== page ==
Thomas Pynchon, in my opinion, is the greatest of all American novelists. Gravity's Rainbow gets my vote as the greatest American novel. I would love for Pynchon to win the Nobel Prize so we could see who he would send in his place to make the acceptance speech. I first read The Crying of Lot 49 just before Gravity's Rainbow was published in 1973. I was completely mesmerized by Gravity's Rainbow and I read it back to back several times in a row. It is the book I have read the most times. I have a first edition of it that would have some value were it not totally ready to fall apart. I know this is a commentary on my state of mind in 1973 as much as anything else but I have read GR times over the decades since then several times and my opinion of it goes up as time goes on. I would for sure put it among the top ten novels of all time.
|"If you need to reach me, use|
W A S T E"-Carmilla
I like it for its description of American culture in the 1960s. I like the character of Oedipa Mass and how she discovers a whole alternative America. I love the account of alternative postal systems and their histories. I enjoyed the Elizabethan tragedy about postal systems. I like how Oedipa comes to find huge groups of "outsiders" communicating with each other via the W A S T E system. I stand ready to wait for silent Tristero's empire to rise again.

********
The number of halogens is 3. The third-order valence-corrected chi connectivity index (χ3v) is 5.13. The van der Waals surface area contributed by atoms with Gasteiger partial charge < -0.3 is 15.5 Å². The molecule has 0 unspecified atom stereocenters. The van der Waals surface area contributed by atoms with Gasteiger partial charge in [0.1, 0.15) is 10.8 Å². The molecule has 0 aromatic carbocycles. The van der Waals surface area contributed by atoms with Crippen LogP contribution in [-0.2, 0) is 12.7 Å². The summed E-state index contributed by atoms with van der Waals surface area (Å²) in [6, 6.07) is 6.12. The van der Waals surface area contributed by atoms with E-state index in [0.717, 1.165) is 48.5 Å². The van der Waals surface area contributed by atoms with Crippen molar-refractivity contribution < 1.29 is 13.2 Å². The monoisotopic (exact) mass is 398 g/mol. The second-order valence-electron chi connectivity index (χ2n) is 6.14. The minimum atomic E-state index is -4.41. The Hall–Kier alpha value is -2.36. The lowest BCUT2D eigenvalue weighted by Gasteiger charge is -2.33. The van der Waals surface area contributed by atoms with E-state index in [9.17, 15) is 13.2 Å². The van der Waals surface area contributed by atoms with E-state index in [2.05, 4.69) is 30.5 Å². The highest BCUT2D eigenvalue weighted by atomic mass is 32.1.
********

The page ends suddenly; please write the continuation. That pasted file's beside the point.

Parts of The Crying of Lot 49 have helped me to understand better the work of Desmond Hogan, an author I greatly admire and have been reading a lot lately.
I would recommend The Crying of Lot 49 as a first Pynchon. The story is pretty linear. The prose is not that dense. If you like this book I would say dive into Gravity's Rainbow, it is not as hard as people say. It is in part, x rated is my only warning on it.
I will, I think, shortly reread V, Pynchon's first novel.
Please share your experience with Pynchon with us.